New York City and New Jersey, like most places, have separate pension plans for teachers, police officers, and firefighters, and large general pension plans for all other public employees combined. This post is about updated Census Bureau data, for the years 1957 to 2016, for the general pension plans: the New York City Employees Retirement System (NYCERS), which also covers New York City transit workers, the New York (state) Public Employees Pension and Retirement System, which also covers local government workers (including police officers and firefighters) in the rest of New York State, and the New Jersey Public Employees Retirement System, which covers most public employees in New Jersey. In general the findings are the same as they were the last time I analyzed this data.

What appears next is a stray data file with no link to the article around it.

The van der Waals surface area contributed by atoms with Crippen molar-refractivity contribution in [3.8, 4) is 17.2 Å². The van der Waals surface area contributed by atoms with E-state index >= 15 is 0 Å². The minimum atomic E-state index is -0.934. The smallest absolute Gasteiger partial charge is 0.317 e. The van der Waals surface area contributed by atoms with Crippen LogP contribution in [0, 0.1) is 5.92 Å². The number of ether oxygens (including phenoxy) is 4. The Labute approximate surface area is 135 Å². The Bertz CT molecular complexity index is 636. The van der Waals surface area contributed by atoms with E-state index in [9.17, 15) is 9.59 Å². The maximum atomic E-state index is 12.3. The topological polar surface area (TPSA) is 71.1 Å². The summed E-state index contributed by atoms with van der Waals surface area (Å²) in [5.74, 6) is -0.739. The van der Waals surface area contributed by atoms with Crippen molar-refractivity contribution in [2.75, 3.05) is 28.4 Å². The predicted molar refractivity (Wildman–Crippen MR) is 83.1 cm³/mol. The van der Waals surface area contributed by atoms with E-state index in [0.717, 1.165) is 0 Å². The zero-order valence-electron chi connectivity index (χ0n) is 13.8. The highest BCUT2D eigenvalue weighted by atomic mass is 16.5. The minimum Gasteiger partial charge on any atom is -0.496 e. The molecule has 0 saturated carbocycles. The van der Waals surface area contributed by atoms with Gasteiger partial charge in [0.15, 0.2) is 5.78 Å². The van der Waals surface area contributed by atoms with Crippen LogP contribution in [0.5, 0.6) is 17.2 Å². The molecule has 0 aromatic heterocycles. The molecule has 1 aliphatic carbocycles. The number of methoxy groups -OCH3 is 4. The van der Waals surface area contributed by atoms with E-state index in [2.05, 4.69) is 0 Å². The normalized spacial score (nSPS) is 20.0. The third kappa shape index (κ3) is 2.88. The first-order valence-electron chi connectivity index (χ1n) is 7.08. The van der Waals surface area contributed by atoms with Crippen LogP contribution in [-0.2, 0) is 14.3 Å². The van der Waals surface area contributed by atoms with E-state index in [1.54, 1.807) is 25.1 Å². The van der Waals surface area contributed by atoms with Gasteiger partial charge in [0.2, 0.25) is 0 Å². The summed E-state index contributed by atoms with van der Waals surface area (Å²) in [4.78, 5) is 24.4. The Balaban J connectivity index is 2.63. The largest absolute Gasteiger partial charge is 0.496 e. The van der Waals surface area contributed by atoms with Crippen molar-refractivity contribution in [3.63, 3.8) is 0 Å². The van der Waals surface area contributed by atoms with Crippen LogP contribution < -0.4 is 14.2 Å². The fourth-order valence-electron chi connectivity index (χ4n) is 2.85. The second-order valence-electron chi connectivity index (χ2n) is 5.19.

It has been a few years, however, so I have decided to repeat the analysis and update the charts below, and add a further discussion on hedge funds and the rate of return at the end. The data shows a pension disaster not only for New Jersey, where taxpayers have contributed very little over the years, but also for New York City, where taxes are high and taxpayers have contributed massively. The New York State system is in somewhat better shape – but in much worse shape than a decade ago.